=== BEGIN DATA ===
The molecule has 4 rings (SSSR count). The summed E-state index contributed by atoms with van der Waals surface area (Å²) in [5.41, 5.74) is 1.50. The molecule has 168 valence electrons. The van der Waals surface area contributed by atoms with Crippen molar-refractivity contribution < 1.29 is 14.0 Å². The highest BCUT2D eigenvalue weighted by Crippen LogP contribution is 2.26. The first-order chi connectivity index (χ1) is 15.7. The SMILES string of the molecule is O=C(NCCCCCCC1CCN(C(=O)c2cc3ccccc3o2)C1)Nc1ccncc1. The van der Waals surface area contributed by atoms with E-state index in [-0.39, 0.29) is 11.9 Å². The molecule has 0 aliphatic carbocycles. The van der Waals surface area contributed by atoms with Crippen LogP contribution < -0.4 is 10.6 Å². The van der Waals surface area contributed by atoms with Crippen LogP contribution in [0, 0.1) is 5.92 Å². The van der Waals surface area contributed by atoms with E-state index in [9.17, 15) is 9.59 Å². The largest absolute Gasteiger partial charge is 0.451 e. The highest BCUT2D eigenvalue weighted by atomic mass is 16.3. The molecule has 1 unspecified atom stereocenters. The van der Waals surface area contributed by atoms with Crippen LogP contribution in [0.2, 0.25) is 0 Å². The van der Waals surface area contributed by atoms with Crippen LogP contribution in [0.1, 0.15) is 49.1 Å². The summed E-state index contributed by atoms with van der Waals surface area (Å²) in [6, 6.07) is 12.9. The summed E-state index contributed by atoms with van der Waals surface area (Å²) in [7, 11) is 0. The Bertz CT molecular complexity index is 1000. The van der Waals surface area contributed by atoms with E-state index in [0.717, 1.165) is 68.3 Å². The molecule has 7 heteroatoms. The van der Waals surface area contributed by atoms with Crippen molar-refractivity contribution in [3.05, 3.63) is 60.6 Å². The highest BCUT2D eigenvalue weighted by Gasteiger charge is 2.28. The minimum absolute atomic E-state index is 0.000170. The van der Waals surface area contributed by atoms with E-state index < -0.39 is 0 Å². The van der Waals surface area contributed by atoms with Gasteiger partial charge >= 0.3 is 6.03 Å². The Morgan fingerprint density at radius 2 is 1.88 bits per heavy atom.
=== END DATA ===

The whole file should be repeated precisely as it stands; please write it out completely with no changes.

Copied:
The molecule has 4 rings (SSSR count). The summed E-state index contributed by atoms with van der Waals surface area (Å²) in [5.41, 5.74) is 1.50. The molecule has 168 valence electrons. The van der Waals surface area contributed by atoms with Crippen molar-refractivity contribution < 1.29 is 14.0 Å². The highest BCUT2D eigenvalue weighted by Crippen LogP contribution is 2.26. The first-order chi connectivity index (χ1) is 15.7. The SMILES string of the molecule is O=C(NCCCCCCC1CCN(C(=O)c2cc3ccccc3o2)C1)Nc1ccncc1. The van der Waals surface area contributed by atoms with E-state index in [-0.39, 0.29) is 11.9 Å². The molecule has 0 aliphatic carbocycles. The van der Waals surface area contributed by atoms with Crippen LogP contribution < -0.4 is 10.6 Å². The van der Waals surface area contributed by atoms with Crippen LogP contribution in [0, 0.1) is 5.92 Å². The van der Waals surface area contributed by atoms with E-state index in [9.17, 15) is 9.59 Å². The largest absolute Gasteiger partial charge is 0.451 e. The highest BCUT2D eigenvalue weighted by atomic mass is 16.3. The molecule has 1 unspecified atom stereocenters. The van der Waals surface area contributed by atoms with Crippen LogP contribution in [0.2, 0.25) is 0 Å². The van der Waals surface area contributed by atoms with Crippen LogP contribution in [0.1, 0.15) is 49.1 Å². The summed E-state index contributed by atoms with van der Waals surface area (Å²) in [6, 6.07) is 12.9. The summed E-state index contributed by atoms with van der Waals surface area (Å²) in [7, 11) is 0. The Bertz CT molecular complexity index is 1000. The van der Waals surface area contributed by atoms with E-state index in [0.717, 1.165) is 68.3 Å². The molecule has 7 heteroatoms. The van der Waals surface area contributed by atoms with Crippen molar-refractivity contribution in [3.05, 3.63) is 60.6 Å². The highest BCUT2D eigenvalue weighted by Gasteiger charge is 2.28. The minimum absolute atomic E-state index is 0.000170. The van der Waals surface area contributed by atoms with E-state index < -0.39 is 0 Å². The van der Waals surface area contributed by atoms with Gasteiger partial charge >= 0.3 is 6.03 Å². The Morgan fingerprint density at radius 2 is 1.88 bits per heavy atom.